But that incident did not take away the shine nor distract the contestants from further appealing to the consciousness of Anambra people.

Nwosu insisted that his decision to run for governor was borne out of the poor leadership the state has witnessed. “The biggest problem in Anambra State is that of leadership. Those who claim to lead us have failed us,” he said. According to him, rather than offer service to the people, past and present leaders of the state had drained the state’s scarce resources. He promised to provide the right leadership if elected governor.

Soludo also pooh-poohed the poor quality leadership in the state as the reason why he chose to join the gubernatorial race. Saying that his state had suffered from poor leadership since its creation, the former Central Bank governor reiterated his desire to utilise the resources of the state and turn it into a model for others. He promised to deploy every mechanism, “both formal and informal,” to create wealth through micro-credit schemes and agriculture. But his manifesto, he insisted, would be anchored on security which he described as the “bedrock of my programme and masterplan for a new beginning.”

Andy Uba said part of his plan would be to turn Anambra State into a food basket. Anambra State, he said, is blessed with fertile lands but these have not been harnessed because “there’s no system and infrastructure to assist the local people to bring their food into other parts of Nigeria.”

For Ukachukwu, the task of governing Anambra requires someone with a track record of achievement and experience. He said he loves taking on challanges and that was what has motivated him to offer himself for service. If voted into office, he would create jobs and wealth for Anambra people and provide effective leadership.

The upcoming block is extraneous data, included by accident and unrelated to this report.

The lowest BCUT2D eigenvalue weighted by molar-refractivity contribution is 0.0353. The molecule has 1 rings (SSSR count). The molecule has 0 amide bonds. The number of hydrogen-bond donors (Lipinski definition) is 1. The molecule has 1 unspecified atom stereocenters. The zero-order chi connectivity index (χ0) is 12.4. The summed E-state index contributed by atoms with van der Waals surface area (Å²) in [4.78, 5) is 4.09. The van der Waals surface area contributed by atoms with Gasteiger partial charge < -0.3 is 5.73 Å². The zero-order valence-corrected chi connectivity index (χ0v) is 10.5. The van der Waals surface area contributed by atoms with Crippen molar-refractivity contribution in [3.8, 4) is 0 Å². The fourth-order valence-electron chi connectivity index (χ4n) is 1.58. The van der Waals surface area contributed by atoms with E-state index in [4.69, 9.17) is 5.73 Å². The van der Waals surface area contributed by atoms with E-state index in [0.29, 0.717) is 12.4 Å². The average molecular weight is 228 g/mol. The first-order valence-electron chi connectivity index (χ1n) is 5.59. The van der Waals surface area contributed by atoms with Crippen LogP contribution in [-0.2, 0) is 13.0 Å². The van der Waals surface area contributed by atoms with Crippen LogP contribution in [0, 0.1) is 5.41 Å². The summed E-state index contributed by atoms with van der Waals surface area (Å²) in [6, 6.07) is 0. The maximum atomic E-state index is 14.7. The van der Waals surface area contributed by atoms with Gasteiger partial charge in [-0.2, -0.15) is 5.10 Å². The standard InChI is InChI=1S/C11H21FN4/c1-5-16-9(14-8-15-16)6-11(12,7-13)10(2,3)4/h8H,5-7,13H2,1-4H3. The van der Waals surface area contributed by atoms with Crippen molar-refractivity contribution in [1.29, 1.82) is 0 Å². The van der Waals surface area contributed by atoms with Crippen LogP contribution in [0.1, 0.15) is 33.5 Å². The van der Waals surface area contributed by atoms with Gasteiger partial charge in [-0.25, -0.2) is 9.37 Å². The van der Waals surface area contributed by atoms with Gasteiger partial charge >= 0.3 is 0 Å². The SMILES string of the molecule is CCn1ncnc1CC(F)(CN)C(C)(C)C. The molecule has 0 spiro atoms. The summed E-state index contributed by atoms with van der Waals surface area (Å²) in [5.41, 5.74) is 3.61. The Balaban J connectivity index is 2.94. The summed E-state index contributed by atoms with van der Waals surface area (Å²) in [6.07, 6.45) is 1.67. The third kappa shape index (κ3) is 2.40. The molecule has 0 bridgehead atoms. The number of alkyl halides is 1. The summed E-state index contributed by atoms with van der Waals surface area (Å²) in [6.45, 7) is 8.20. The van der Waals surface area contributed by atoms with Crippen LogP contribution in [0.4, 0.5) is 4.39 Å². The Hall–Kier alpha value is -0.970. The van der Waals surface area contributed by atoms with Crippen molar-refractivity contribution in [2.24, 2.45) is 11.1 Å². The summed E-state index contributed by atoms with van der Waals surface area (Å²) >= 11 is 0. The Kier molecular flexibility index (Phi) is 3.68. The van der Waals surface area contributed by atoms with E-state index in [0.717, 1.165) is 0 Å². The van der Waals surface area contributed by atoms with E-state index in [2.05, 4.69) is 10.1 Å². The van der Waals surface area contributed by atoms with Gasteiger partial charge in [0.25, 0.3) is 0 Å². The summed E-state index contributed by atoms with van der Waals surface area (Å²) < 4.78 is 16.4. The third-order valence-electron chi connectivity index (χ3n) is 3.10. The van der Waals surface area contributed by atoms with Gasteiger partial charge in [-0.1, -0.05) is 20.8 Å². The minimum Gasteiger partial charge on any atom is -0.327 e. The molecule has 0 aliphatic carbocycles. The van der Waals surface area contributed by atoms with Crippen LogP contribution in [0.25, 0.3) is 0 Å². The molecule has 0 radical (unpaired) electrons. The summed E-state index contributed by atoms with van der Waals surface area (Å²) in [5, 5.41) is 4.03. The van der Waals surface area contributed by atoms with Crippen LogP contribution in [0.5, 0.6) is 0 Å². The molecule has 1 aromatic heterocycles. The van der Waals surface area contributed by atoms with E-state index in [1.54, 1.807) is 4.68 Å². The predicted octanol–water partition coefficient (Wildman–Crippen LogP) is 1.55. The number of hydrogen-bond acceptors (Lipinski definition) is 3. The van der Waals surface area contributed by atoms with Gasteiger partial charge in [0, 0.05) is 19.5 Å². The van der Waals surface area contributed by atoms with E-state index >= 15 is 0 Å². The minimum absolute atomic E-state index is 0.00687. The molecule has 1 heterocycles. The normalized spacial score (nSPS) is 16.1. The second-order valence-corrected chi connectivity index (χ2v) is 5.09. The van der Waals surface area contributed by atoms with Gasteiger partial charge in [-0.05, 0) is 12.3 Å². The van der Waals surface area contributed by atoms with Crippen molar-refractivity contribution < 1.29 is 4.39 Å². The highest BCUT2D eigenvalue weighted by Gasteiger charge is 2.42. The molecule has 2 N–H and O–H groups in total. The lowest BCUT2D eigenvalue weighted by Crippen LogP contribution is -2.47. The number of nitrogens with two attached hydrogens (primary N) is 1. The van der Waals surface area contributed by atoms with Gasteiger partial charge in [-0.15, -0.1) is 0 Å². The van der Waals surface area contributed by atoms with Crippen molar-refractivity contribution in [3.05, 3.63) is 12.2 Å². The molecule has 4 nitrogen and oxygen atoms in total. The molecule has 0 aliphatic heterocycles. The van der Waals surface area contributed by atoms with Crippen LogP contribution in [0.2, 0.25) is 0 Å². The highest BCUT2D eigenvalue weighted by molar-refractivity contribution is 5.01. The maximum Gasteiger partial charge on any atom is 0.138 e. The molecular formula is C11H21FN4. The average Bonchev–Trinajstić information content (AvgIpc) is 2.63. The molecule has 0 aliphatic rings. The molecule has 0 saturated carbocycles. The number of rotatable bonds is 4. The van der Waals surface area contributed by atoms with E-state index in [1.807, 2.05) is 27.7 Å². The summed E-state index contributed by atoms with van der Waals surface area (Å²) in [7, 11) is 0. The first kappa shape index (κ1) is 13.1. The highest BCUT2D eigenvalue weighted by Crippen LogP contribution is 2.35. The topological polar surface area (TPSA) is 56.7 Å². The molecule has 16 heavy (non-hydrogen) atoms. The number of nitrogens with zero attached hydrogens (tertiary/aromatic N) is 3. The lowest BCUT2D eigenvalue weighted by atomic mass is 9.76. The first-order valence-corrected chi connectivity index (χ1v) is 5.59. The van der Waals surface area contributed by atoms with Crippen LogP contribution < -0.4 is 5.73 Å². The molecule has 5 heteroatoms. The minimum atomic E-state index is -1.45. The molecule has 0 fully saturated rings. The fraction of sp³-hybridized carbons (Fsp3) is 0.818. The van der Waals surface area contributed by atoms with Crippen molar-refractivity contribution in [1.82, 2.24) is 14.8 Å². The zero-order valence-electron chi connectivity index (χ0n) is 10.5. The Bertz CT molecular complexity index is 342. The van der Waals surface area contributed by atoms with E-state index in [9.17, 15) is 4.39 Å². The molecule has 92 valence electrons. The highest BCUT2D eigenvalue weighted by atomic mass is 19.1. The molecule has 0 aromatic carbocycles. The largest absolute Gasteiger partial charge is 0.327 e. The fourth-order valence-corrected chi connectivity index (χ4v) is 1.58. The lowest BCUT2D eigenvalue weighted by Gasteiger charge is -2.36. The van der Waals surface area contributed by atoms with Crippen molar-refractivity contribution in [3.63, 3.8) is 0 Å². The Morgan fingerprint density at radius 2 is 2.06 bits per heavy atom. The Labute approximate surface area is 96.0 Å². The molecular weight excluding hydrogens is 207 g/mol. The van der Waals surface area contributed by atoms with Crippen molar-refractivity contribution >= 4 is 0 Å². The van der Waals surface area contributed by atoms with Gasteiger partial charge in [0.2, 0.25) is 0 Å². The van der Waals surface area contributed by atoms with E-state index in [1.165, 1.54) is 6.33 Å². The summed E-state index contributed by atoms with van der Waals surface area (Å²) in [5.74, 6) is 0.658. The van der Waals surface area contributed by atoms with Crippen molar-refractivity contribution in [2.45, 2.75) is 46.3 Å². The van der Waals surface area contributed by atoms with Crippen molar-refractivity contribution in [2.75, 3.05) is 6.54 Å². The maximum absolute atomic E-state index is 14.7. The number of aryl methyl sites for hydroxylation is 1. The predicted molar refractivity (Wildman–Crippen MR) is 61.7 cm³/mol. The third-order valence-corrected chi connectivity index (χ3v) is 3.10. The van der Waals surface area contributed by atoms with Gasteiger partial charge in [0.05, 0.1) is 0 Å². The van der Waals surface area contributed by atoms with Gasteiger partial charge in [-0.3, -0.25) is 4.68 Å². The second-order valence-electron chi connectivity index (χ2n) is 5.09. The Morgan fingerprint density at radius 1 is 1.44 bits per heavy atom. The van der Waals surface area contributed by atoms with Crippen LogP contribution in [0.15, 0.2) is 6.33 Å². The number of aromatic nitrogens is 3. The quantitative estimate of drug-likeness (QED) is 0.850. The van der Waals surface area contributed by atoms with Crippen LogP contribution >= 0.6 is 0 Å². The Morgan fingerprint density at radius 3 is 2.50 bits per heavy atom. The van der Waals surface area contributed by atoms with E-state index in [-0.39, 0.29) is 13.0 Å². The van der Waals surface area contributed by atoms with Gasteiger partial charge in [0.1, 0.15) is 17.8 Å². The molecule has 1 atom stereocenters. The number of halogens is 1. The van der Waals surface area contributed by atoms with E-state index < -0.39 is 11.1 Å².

Ngige said he was inspired by the need to make a difference. Just as in previous electioneering campaigns, Ngige, a former governor of the state, said he was seeking to return to government house Awka to consolidate on his previous achievements. Part of his mission, this time, he said, would be to transform Onitsha, the commercial town, into a beautiful city that people would be proud of. Politics to him, is “not a means for personal aggrandisement" but for service to the people.

Obi, the incumbent governor, believes that his government, since the past few years has come to represent the new face of Anambra State. Apart from his achievements in the various sectors which he believes are enough to earn him a second term, Obi, who also blamed his predecessor for contributing to the state of insecurity in the state through the kidnapping saga involving him and his erstwhile godfather, noted that his government had been able to entrench credibility in the system, such that “the best people and right role models are celebrated” as against the previous system where people of questionable character, were the role models.